Published on May 24th, 2011 | by Sue Murphy1
Movie Review: Win Win
Director: Thomas McCarthy
Cast: Paul Giamatti, Amy Ryan, Bobby Cannavale, Alex Shaffer, Burt Young
Every now and then, a little unassuming film will come from left of field and entirely bowl you over and although Win Win is certainly making an impact on the festival circuit and is achieving critical acclaim in the States, it certainly will not have the same drive behind it as the summer blockbusters hitting our screens. Sometimes, this is all for the better because when you leave the screen as the credits roll, you will feel like you have discovered the diamond in the rough. Think Little Miss Sunshine and you are on the right path.
Mike Flaherty (Giamatti), a dispirited lawyer, leads a mediocre life in New Jersey, providing for his family and working part time as a wrestling coach for the local kids. Barely surviving on his small business, Mike discovers that the commission for becoming the guardian of one of his elderly clients would dig him out of a financial hole. His client, Leo (Young) wants to remain living at home and without the input of his estranged daughter, Mike promises the judge that he can make this happen. Events go on as he planned until the arrival of Leo’s grandson Kyle (Shaffer), who Mike and Jackie feel obliged to take in until they can find his mother. Unexpectedly, the pair bond with the teenager on discovering that Kyle was a star wrestling champion at his previous school. When his reckless mother does finally make an appearance, Mike must make some difficult decisions.
Everything, and I mean everything, about Win Win is absolutely pitch perfect. Thomas McCarthy, following recent successes The Visitor and The Station Agent, has turned a simple story into cinematic gold. Allowing you to take time to get to know the characters, he sets the back story up perfectly, depicting every aspect of Mike’s monotonous days; fixing the toilet in his office, dealing with ridiculous client problems and coming home to a wife who continues to nag him about cutting down a tree. The fact that Mike has internalized his financial problems to the detriment of his health merely endears the character more to the audience, he would do anything for his family and his motivations for his actions are completely understandable. Giamatti, as always the perfect guy next door will completely win you over and Ryan will evoke admiration with her ability to always do the right thing. Giving credence to the term “good people”, Mike and Jackie openly welcome Kyle into their home, but more importantly, they welcome Kyle exactly how he is, faults and all. Shaffer is stunning as the troubled teenager, motivating his fellow team members and giving Mike new hope and an exit strategy for his tension. The relationships onscreen are heart-warming, and Kyle’s genuine good nature rubs off on everybody.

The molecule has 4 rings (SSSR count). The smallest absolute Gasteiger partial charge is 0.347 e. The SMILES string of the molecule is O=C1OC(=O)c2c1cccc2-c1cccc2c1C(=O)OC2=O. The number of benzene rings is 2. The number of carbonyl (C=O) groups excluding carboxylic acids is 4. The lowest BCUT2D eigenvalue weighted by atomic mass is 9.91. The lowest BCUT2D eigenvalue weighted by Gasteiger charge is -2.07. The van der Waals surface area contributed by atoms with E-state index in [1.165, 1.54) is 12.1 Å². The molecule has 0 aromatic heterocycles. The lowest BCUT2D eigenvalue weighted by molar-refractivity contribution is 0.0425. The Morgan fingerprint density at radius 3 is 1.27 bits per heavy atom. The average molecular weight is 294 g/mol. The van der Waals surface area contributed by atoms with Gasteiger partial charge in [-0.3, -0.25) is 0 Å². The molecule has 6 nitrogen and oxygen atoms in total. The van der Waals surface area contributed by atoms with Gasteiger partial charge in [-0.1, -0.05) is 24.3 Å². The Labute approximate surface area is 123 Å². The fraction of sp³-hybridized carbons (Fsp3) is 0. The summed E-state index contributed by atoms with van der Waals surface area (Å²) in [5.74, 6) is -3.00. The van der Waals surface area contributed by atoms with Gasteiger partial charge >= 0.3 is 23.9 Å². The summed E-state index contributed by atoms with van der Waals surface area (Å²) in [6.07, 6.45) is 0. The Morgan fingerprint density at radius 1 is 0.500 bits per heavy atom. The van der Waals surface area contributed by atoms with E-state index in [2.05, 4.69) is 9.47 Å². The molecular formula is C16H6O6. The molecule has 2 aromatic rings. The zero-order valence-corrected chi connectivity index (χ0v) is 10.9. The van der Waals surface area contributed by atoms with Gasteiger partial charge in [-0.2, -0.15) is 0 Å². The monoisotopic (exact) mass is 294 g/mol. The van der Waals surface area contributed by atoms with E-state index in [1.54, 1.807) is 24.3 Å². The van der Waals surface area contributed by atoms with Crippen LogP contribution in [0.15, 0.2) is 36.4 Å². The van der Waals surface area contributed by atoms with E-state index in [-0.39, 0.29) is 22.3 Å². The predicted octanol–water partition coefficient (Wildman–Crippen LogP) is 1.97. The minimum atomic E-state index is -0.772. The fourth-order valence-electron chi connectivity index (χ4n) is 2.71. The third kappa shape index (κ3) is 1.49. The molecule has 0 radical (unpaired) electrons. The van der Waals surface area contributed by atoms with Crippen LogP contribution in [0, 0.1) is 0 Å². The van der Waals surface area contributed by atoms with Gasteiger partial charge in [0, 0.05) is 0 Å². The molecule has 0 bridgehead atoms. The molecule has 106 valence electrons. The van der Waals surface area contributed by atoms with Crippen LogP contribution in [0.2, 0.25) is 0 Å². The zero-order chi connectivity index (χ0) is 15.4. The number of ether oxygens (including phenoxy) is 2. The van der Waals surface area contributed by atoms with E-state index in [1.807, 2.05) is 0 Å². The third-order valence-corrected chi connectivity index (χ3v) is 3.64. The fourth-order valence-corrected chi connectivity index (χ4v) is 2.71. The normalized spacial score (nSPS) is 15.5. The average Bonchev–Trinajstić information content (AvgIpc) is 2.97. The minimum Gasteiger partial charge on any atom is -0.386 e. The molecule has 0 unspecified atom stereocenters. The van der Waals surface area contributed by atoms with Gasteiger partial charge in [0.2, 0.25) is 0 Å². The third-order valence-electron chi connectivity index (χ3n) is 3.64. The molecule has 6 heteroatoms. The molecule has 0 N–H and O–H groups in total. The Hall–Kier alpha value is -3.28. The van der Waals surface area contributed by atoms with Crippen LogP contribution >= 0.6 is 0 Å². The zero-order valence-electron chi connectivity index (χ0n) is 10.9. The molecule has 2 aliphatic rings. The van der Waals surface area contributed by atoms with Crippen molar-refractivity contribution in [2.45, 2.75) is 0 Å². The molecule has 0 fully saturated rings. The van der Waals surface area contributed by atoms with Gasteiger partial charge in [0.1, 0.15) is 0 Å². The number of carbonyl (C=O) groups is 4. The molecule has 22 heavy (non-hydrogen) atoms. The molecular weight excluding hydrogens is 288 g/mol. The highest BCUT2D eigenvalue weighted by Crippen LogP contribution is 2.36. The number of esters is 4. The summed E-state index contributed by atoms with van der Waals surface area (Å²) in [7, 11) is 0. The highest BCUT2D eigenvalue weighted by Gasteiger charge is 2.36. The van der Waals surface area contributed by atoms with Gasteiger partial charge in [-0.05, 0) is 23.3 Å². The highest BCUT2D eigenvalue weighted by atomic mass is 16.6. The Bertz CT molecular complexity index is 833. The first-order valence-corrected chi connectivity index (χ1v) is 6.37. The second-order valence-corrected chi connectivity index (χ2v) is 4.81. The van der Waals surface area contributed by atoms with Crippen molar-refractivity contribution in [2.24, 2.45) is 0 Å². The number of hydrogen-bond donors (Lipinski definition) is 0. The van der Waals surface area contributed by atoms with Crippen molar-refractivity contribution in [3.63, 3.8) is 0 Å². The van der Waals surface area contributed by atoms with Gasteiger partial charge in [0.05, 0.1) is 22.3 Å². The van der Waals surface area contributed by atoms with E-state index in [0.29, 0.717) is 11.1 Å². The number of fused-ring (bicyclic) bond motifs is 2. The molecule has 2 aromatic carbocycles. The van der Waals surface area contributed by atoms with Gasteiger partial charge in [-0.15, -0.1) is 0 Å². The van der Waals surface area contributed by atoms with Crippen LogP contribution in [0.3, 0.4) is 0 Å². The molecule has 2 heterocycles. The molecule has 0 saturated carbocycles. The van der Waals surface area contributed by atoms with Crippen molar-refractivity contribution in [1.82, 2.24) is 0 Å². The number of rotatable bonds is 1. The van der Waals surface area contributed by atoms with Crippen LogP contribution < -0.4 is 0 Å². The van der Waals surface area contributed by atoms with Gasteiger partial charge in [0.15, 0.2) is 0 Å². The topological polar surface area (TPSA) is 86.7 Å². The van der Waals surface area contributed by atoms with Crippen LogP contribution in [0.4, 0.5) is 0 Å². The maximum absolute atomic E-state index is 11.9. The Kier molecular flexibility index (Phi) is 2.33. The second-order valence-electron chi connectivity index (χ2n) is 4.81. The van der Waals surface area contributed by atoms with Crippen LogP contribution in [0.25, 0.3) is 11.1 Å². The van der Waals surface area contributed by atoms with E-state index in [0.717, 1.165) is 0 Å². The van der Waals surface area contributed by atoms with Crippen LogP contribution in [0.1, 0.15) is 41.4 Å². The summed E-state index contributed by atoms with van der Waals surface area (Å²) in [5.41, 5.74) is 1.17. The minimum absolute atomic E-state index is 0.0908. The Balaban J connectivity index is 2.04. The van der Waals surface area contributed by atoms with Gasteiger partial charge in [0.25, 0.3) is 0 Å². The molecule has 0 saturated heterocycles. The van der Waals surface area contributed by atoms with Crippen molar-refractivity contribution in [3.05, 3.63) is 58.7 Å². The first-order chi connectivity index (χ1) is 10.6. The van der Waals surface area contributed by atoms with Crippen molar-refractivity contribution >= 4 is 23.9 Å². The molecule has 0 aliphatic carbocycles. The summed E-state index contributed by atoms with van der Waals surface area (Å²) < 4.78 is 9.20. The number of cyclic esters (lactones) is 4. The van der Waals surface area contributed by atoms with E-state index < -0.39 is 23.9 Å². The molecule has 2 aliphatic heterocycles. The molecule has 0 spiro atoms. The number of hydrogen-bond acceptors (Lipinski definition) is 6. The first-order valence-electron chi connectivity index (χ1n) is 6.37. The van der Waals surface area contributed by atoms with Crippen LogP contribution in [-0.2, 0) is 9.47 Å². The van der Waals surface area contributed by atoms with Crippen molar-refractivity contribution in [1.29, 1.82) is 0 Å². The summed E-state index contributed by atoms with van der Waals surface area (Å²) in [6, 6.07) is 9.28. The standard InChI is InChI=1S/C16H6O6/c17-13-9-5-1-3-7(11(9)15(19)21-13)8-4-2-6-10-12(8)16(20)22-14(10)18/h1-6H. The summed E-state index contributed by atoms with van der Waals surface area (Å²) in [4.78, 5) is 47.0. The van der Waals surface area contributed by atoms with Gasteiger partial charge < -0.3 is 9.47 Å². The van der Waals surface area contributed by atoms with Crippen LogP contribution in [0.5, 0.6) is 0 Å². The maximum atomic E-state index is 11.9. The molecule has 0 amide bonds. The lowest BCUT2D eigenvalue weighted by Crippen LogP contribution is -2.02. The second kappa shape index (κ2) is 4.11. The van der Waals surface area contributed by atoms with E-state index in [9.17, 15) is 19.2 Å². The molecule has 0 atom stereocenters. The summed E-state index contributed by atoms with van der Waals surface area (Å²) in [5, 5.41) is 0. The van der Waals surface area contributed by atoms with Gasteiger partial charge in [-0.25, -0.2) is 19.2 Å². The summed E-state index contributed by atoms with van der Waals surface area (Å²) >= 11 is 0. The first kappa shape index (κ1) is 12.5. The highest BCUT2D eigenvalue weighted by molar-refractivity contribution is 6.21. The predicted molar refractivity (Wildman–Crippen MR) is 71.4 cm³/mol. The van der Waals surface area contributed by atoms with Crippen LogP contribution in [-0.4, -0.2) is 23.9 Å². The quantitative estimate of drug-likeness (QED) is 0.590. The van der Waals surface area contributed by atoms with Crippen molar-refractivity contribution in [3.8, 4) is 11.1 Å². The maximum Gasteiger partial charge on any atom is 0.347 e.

There is a rare occasion when you are leaving the cinema and feel the need to go back and hug the screen and this would be one of those occasions. It proves to Hollywood what every writer and actor across this planet firmly believes, you can have all the special effects and 3D you want, but nothing beats a good story with some great acting.